Vietnam Veterans Honored at Purple Heart Ceremony

More than 50,000 soldiers who died fighting in the Vietnam War were being remembered Saturday. It's a grim reminder of soldiers who paid the ultimate sacrifice during the Vietnam War.

The names of more than 58,000 soldiers killed in combat were being read aloud as a means of honoring them at a Purple Heart ceremony.

"The Purple Heart has direct meaning to each one of the 58,000 you have on that wall. Each one of the 58,000 received a Purple Heart because they died for their country," said Washington Sanchez, a member of Order of The Purple Heart.

Saturday's ceremony held a special meaning for veterans serving in what some called "the longest military conflict in U.S. history."

For some it's a time of healing, for others a time of remembrance.

"It means a lot to me because I know what they went through. To have that award displayed, those that were wounded and killed in action were rather special to those that served there," said John E. Schmidt, Jr., a Vietnam veteran.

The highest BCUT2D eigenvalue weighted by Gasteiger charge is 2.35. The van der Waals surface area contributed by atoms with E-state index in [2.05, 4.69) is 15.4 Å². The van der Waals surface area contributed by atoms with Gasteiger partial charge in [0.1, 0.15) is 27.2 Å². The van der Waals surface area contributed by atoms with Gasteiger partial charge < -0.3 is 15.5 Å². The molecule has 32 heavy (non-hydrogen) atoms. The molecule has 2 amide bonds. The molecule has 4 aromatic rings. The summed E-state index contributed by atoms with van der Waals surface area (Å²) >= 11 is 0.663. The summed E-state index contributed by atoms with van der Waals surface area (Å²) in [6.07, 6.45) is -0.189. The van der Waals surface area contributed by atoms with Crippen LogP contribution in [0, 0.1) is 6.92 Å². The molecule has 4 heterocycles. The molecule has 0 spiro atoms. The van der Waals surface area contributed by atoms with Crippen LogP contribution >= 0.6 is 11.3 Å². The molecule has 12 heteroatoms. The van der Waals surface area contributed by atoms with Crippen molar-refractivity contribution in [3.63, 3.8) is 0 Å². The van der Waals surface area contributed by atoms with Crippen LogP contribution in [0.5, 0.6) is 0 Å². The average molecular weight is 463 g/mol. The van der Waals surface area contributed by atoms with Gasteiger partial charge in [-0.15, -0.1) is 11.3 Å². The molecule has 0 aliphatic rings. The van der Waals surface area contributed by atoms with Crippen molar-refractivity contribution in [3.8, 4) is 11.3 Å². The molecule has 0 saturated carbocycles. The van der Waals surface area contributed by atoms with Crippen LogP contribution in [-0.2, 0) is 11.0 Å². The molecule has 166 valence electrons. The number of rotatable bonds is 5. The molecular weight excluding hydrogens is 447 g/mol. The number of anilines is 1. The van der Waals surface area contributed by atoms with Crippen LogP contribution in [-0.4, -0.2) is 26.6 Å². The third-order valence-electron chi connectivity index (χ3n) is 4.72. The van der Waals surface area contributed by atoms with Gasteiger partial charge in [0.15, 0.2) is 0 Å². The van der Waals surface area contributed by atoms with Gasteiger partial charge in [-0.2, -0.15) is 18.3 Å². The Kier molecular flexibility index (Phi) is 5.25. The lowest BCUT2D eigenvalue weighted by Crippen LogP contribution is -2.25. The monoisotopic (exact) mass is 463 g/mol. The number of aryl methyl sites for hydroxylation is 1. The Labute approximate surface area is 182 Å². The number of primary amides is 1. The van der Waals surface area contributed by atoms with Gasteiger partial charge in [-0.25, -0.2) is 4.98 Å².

Many of the veterans in attendance fought in multiple wars and say this ceremony was a long overdue.

"I think it's about time we got a little bit of recognition. I'm getting more recognition now after retiring from the military," said Sanchez.

And while these men are not on the front lines, many are passing along a message to the men and women now fighting in the Middle East.

"The same message I took with me when I went to Vietnam, that is to sustain freedom and do your job to protect the country from terrorists," said Schmidt.

It’s a country that is continuing its effort to fight terrorists to keep America safe.

More than 304,000 soldiers were wounded in Vietnam. Closing ceremonies will be held Sunday afternoon at Cully's Meadowood at 4 p.m.